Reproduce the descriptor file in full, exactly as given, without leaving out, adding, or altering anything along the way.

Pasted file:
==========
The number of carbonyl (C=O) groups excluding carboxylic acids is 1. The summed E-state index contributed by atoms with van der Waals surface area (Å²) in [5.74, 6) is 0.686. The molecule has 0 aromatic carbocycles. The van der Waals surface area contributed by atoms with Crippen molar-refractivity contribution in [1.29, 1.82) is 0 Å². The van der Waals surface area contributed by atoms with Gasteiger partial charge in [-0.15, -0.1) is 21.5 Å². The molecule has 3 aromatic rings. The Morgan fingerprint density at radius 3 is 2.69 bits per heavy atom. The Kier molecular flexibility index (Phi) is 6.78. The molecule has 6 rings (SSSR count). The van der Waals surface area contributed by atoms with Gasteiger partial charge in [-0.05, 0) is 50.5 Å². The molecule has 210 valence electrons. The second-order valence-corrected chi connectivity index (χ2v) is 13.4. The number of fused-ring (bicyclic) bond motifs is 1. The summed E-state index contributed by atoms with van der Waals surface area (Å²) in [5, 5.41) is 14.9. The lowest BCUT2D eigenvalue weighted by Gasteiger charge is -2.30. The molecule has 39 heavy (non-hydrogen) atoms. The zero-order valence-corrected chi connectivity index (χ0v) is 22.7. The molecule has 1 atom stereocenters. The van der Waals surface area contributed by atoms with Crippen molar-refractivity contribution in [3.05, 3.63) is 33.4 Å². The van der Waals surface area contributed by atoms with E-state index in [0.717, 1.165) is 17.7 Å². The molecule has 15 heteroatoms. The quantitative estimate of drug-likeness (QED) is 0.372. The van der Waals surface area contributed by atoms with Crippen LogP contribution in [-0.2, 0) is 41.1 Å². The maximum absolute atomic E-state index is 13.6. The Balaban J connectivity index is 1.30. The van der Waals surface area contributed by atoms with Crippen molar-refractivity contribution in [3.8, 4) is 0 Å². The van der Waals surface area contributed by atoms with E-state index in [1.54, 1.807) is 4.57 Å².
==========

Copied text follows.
The number of carbonyl (C=O) groups excluding carboxylic acids is 1. The summed E-state index contributed by atoms with van der Waals surface area (Å²) in [5.74, 6) is 0.686. The molecule has 0 aromatic carbocycles. The van der Waals surface area contributed by atoms with Crippen molar-refractivity contribution in [1.29, 1.82) is 0 Å². The van der Waals surface area contributed by atoms with Gasteiger partial charge in [-0.15, -0.1) is 21.5 Å². The molecule has 3 aromatic rings. The Morgan fingerprint density at radius 3 is 2.69 bits per heavy atom. The Kier molecular flexibility index (Phi) is 6.78. The molecule has 6 rings (SSSR count). The van der Waals surface area contributed by atoms with Gasteiger partial charge in [-0.05, 0) is 50.5 Å². The molecule has 210 valence electrons. The second-order valence-corrected chi connectivity index (χ2v) is 13.4. The number of fused-ring (bicyclic) bond motifs is 1. The summed E-state index contributed by atoms with van der Waals surface area (Å²) in [5, 5.41) is 14.9. The lowest BCUT2D eigenvalue weighted by Gasteiger charge is -2.30. The molecule has 39 heavy (non-hydrogen) atoms. The zero-order valence-corrected chi connectivity index (χ0v) is 22.7. The molecule has 1 atom stereocenters. The van der Waals surface area contributed by atoms with Crippen molar-refractivity contribution in [3.05, 3.63) is 33.4 Å². The van der Waals surface area contributed by atoms with E-state index in [0.717, 1.165) is 17.7 Å². The molecule has 15 heteroatoms. The quantitative estimate of drug-likeness (QED) is 0.372. The van der Waals surface area contributed by atoms with Crippen LogP contribution in [-0.2, 0) is 41.1 Å². The maximum absolute atomic E-state index is 13.6. The Balaban J connectivity index is 1.30. The van der Waals surface area contributed by atoms with Crippen molar-refractivity contribution in [3.8, 4) is 0 Å². The van der Waals surface area contributed by atoms with E-state index in [1.54, 1.807) is 4.57 Å².